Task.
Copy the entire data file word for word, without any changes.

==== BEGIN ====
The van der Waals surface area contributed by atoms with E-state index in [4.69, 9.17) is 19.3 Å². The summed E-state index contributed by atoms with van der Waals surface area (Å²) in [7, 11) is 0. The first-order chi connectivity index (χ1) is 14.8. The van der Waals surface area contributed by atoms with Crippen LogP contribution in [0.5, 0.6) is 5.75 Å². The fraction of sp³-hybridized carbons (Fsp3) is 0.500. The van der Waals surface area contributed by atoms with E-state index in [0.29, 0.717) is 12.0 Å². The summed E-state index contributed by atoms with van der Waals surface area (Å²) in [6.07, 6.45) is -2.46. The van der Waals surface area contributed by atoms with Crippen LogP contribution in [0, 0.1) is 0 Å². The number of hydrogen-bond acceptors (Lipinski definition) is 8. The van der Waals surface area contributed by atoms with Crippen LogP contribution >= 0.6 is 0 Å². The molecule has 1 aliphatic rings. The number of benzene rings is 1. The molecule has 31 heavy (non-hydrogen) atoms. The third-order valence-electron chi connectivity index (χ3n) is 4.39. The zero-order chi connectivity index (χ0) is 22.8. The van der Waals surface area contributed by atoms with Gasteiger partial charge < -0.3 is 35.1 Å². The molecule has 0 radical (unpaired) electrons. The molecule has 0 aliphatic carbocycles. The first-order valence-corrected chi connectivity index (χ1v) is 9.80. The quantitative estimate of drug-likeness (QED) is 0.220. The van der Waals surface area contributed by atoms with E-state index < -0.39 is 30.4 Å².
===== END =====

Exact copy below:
The van der Waals surface area contributed by atoms with E-state index in [4.69, 9.17) is 19.3 Å². The summed E-state index contributed by atoms with van der Waals surface area (Å²) in [7, 11) is 0. The first-order chi connectivity index (χ1) is 14.8. The van der Waals surface area contributed by atoms with Crippen LogP contribution in [0.5, 0.6) is 5.75 Å². The fraction of sp³-hybridized carbons (Fsp3) is 0.500. The van der Waals surface area contributed by atoms with E-state index in [0.29, 0.717) is 12.0 Å². The summed E-state index contributed by atoms with van der Waals surface area (Å²) in [6.07, 6.45) is -2.46. The van der Waals surface area contributed by atoms with Crippen LogP contribution in [0, 0.1) is 0 Å². The number of hydrogen-bond acceptors (Lipinski definition) is 8. The van der Waals surface area contributed by atoms with Crippen LogP contribution >= 0.6 is 0 Å². The molecule has 1 aliphatic rings. The number of benzene rings is 1. The molecule has 31 heavy (non-hydrogen) atoms. The third-order valence-electron chi connectivity index (χ3n) is 4.39. The zero-order chi connectivity index (χ0) is 22.8. The van der Waals surface area contributed by atoms with Gasteiger partial charge < -0.3 is 35.1 Å². The molecule has 0 radical (unpaired) electrons. The molecule has 0 aliphatic carbocycles. The first-order valence-corrected chi connectivity index (χ1v) is 9.80. The quantitative estimate of drug-likeness (QED) is 0.220. The van der Waals surface area contributed by atoms with E-state index < -0.39 is 30.4 Å².